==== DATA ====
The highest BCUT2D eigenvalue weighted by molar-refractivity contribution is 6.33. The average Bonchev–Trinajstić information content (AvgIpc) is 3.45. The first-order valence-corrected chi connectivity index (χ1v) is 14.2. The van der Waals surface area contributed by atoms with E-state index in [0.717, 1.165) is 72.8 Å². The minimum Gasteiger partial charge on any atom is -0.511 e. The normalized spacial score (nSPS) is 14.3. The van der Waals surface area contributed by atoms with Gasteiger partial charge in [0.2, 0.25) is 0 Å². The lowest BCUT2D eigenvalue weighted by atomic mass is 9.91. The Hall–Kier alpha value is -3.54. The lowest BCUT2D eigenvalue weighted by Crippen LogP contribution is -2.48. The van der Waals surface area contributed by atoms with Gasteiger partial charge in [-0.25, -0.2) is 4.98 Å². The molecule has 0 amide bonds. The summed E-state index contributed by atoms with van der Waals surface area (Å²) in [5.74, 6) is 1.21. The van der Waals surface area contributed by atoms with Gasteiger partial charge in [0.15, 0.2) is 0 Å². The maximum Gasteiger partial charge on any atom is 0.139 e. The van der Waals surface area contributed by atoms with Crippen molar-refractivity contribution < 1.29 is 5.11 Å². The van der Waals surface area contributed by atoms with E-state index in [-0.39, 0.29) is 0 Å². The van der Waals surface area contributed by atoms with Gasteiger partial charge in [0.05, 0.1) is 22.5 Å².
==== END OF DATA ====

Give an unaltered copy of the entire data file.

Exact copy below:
The highest BCUT2D eigenvalue weighted by molar-refractivity contribution is 6.33. The average Bonchev–Trinajstić information content (AvgIpc) is 3.45. The first-order valence-corrected chi connectivity index (χ1v) is 14.2. The van der Waals surface area contributed by atoms with E-state index in [0.717, 1.165) is 72.8 Å². The minimum Gasteiger partial charge on any atom is -0.511 e. The normalized spacial score (nSPS) is 14.3. The van der Waals surface area contributed by atoms with Gasteiger partial charge in [0.2, 0.25) is 0 Å². The lowest BCUT2D eigenvalue weighted by atomic mass is 9.91. The Hall–Kier alpha value is -3.54. The lowest BCUT2D eigenvalue weighted by Crippen LogP contribution is -2.48. The van der Waals surface area contributed by atoms with Gasteiger partial charge in [-0.25, -0.2) is 4.98 Å². The molecule has 0 amide bonds. The summed E-state index contributed by atoms with van der Waals surface area (Å²) in [5.74, 6) is 1.21. The van der Waals surface area contributed by atoms with Gasteiger partial charge in [0.15, 0.2) is 0 Å². The maximum Gasteiger partial charge on any atom is 0.139 e. The van der Waals surface area contributed by atoms with Crippen molar-refractivity contribution < 1.29 is 5.11 Å². The van der Waals surface area contributed by atoms with E-state index in [-0.39, 0.29) is 0 Å². The van der Waals surface area contributed by atoms with Gasteiger partial charge in [0.05, 0.1) is 22.5 Å².